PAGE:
University of Iowa VP job returns to research focus

What the committee is looking for in shifting focus back to original function

Aliasger Salem (Photo by University of Iowa)
Aliasger Salem (Photo by University of Iowa)

IOWA CITY — The University of Iowa is returning its vice president for research position to its roots, shifting the economic development focus the role currently assumes elsewhere in the university.

Before a review of the Office of the Vice President for Research more than a decade ago, the office did not include the economic development function.

Aliasger Salem, co-chairman of the committee to search for the office’s new vice president, told The Gazette in an email that UI officials made the decision to return the role to its research focus following open forums with the campus community following the departure of Dan Reed, who previously held the position, in October 2017.

The search comes amid a string of administrative departures among UI leadership, which have left officials searching for new deans and high-ranking administrators such as the provost.

“This is a time of great challenge and great opportunity,” Salem said. “We’re excited to find the kind of leader who can accelerate impactful, multidisciplinary research at the University of Iowa.”

Q: What benefits should the UI community expect to see under this structure?

A: The new vice president will be able to focus on:

• Facilitating and fostering the excellence in research, scholarship and creative activities.

• Strengthening relationships with the public, private agencies and corporations that provide support for research and scholarly endeavors.

• Enhancing relationships with community partners.

• Assuring the integrity of the research enterprise.

• And overseeing the formulation and implementation of research-specific policies related to regulatory compliance and intellectual property management.


Q: Where in the university might the economic development leadership role be shifted — and would that come in the form of another vice president or some other position?

A: University leadership is working with campus partners to determine next steps for coordinating economic development units and activities.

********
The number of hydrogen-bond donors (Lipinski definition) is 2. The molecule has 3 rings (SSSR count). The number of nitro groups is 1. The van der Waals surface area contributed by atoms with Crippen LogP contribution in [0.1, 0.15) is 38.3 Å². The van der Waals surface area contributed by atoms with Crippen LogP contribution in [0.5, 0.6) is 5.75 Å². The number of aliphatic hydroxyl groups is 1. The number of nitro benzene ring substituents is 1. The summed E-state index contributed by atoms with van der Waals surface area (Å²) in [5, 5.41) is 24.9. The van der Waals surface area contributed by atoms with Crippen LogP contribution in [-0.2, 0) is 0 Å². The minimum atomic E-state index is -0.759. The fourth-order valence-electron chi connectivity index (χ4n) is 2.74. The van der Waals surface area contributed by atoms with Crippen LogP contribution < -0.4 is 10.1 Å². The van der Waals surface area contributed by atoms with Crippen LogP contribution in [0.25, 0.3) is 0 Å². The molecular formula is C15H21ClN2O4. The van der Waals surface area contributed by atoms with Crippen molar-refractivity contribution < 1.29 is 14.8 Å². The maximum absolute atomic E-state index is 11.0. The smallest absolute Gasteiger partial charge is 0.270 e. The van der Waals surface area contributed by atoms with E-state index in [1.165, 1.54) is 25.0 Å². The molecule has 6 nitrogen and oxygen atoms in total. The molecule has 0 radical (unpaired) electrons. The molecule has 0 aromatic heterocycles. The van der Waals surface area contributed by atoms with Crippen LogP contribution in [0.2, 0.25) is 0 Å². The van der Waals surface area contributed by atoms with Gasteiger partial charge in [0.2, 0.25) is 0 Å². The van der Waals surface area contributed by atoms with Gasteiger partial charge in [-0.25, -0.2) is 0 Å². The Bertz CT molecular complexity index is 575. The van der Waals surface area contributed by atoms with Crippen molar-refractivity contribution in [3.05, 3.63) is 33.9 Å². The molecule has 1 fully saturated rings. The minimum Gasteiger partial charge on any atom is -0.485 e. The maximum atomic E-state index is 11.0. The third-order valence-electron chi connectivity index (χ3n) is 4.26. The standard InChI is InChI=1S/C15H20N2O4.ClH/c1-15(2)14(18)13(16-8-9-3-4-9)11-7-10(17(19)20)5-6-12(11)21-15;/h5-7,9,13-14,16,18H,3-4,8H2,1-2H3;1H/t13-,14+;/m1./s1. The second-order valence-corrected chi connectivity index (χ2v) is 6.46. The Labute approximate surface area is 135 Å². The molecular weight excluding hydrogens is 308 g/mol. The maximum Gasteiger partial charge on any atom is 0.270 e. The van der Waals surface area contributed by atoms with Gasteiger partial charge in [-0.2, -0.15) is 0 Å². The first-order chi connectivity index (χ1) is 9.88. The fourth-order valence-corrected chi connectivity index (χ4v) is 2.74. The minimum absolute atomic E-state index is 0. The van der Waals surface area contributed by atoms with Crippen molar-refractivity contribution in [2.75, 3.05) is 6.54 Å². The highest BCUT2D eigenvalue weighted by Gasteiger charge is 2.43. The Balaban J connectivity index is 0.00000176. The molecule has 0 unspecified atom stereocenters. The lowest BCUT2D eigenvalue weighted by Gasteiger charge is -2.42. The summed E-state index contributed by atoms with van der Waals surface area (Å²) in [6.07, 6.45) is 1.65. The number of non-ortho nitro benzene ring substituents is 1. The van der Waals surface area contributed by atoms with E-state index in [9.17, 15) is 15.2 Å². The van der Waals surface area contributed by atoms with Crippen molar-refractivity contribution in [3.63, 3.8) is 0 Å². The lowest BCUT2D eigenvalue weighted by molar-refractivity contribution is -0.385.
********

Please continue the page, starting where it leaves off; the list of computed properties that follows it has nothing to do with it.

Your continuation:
Economic development is a natural outgrowth of research but requires different tools and skills.

We need to focus our vice president for research on developing innovative ways to support faculty in their discovery efforts and developing equally robust approaches for fueling innovation. ...

Q: The UI just reported a dip in external funding this past year in a time where the regent universities are increasingly relying on external funding due to state budget cuts. How will the new vice president be expected to work within that higher education landscape and fulfill the UI’s research mission?

A: The University of Iowa had another strong year for projects that will benefit Iowans, the country and world, thanks to an increase in federal funding for research and the number of proposals, grants and contracts awarded in fiscal year 2018.

The National Institutes of Health granted UI medical and (health care) researchers 29 percent — or $40 million — more in FY ’18 than in FY ’17.

In fact, NIH support in FY ’18 was the highest since 2012, when funding from the American Recovery and Reinvestment Act — an economic stimulus package passed by Congress and signed into law by President Barack Obama in 2009 — ran out.

Overall, funding for research and other scholarly activities, including grants from federal agencies and contracts for research-related work, including the State Hygienic Lab, declined 2 percent, or $8.6 million, over FY ’17 for a total of $434.5 million.


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Total external funding, which includes the research funding plus UI Foundation (moneys), is down 1 percent, or $3.7 million, for a total of $554 million.

The numbers are pretty remarkable, given all of the challenges and pressures facing researchers and scholars and the UI these past few years.

The new vice president will continue to support the hard work of our faculty and staff, who are continuing to seek answers to the big questions across the disciplines, undaunted by our shifting fortunes and the trend of generational disinvestment in the state.

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